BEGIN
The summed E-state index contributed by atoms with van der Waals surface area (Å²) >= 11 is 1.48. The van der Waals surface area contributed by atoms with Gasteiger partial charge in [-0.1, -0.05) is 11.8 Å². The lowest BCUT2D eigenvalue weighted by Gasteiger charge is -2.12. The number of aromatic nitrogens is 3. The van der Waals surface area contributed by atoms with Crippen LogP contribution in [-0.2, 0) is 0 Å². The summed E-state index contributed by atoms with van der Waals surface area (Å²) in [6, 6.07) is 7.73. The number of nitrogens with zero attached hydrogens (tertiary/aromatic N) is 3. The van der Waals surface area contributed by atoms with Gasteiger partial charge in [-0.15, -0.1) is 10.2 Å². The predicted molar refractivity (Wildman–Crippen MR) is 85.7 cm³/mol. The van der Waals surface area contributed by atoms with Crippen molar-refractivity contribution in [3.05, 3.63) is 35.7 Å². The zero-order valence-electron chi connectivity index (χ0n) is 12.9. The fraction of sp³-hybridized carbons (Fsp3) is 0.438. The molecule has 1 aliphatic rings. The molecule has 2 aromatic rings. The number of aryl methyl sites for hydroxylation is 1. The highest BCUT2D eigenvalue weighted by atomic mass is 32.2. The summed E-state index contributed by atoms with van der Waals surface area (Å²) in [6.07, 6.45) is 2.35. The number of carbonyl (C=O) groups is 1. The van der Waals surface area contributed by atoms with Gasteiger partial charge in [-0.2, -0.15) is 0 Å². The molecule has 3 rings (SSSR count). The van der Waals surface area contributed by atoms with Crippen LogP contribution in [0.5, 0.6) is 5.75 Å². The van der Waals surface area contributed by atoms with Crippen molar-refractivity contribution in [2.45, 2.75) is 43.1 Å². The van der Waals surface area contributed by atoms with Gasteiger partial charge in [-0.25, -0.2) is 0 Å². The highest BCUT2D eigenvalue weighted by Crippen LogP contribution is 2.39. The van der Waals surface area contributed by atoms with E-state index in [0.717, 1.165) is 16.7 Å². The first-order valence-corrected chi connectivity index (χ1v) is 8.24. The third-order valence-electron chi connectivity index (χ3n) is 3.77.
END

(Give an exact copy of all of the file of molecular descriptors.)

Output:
The summed E-state index contributed by atoms with van der Waals surface area (Å²) >= 11 is 1.48. The van der Waals surface area contributed by atoms with Gasteiger partial charge in [-0.1, -0.05) is 11.8 Å². The lowest BCUT2D eigenvalue weighted by Gasteiger charge is -2.12. The number of aromatic nitrogens is 3. The van der Waals surface area contributed by atoms with Crippen LogP contribution in [-0.2, 0) is 0 Å². The summed E-state index contributed by atoms with van der Waals surface area (Å²) in [6, 6.07) is 7.73. The number of nitrogens with zero attached hydrogens (tertiary/aromatic N) is 3. The van der Waals surface area contributed by atoms with Gasteiger partial charge in [-0.15, -0.1) is 10.2 Å². The predicted molar refractivity (Wildman–Crippen MR) is 85.7 cm³/mol. The van der Waals surface area contributed by atoms with Crippen molar-refractivity contribution in [3.05, 3.63) is 35.7 Å². The zero-order valence-electron chi connectivity index (χ0n) is 12.9. The fraction of sp³-hybridized carbons (Fsp3) is 0.438. The molecule has 1 aliphatic rings. The molecule has 2 aromatic rings. The number of aryl methyl sites for hydroxylation is 1. The highest BCUT2D eigenvalue weighted by atomic mass is 32.2. The summed E-state index contributed by atoms with van der Waals surface area (Å²) in [6.07, 6.45) is 2.35. The number of carbonyl (C=O) groups is 1. The van der Waals surface area contributed by atoms with Gasteiger partial charge in [-0.2, -0.15) is 0 Å². The molecule has 3 rings (SSSR count). The van der Waals surface area contributed by atoms with Crippen LogP contribution in [0.5, 0.6) is 5.75 Å². The van der Waals surface area contributed by atoms with Crippen molar-refractivity contribution in [2.45, 2.75) is 43.1 Å². The van der Waals surface area contributed by atoms with Gasteiger partial charge in [-0.25, -0.2) is 0 Å². The highest BCUT2D eigenvalue weighted by Crippen LogP contribution is 2.39. The van der Waals surface area contributed by atoms with E-state index in [0.717, 1.165) is 16.7 Å². The first-order valence-corrected chi connectivity index (χ1v) is 8.24. The third-order valence-electron chi connectivity index (χ3n) is 3.77.